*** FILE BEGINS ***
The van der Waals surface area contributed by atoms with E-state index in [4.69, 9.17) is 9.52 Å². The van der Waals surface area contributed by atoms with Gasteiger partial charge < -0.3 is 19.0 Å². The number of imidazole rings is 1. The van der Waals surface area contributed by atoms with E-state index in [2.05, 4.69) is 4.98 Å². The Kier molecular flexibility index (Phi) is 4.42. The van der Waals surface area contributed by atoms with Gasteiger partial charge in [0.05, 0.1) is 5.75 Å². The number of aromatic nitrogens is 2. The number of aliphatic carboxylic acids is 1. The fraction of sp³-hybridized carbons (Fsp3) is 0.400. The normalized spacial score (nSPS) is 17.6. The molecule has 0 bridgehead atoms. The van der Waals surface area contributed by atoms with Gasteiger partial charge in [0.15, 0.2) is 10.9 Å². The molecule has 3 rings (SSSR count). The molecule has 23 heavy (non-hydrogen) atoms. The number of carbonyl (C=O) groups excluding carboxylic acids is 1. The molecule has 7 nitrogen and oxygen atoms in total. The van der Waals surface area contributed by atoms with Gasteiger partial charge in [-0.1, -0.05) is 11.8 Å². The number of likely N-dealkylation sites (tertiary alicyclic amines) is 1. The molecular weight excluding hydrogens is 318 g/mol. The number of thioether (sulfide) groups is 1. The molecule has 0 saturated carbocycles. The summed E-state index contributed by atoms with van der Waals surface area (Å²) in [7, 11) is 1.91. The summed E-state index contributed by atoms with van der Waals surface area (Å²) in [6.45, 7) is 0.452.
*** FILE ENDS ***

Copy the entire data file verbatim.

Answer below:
The van der Waals surface area contributed by atoms with E-state index in [4.69, 9.17) is 9.52 Å². The van der Waals surface area contributed by atoms with Gasteiger partial charge < -0.3 is 19.0 Å². The number of imidazole rings is 1. The van der Waals surface area contributed by atoms with E-state index in [2.05, 4.69) is 4.98 Å². The Kier molecular flexibility index (Phi) is 4.42. The van der Waals surface area contributed by atoms with Gasteiger partial charge in [0.05, 0.1) is 5.75 Å². The number of aromatic nitrogens is 2. The number of aliphatic carboxylic acids is 1. The fraction of sp³-hybridized carbons (Fsp3) is 0.400. The normalized spacial score (nSPS) is 17.6. The molecule has 0 bridgehead atoms. The van der Waals surface area contributed by atoms with Gasteiger partial charge in [0.15, 0.2) is 10.9 Å². The molecule has 3 rings (SSSR count). The molecule has 23 heavy (non-hydrogen) atoms. The number of carbonyl (C=O) groups excluding carboxylic acids is 1. The molecule has 7 nitrogen and oxygen atoms in total. The van der Waals surface area contributed by atoms with Gasteiger partial charge in [-0.1, -0.05) is 11.8 Å². The number of likely N-dealkylation sites (tertiary alicyclic amines) is 1. The molecular weight excluding hydrogens is 318 g/mol. The number of thioether (sulfide) groups is 1. The molecule has 0 saturated carbocycles. The summed E-state index contributed by atoms with van der Waals surface area (Å²) in [7, 11) is 1.91. The summed E-state index contributed by atoms with van der Waals surface area (Å²) in [6.45, 7) is 0.452.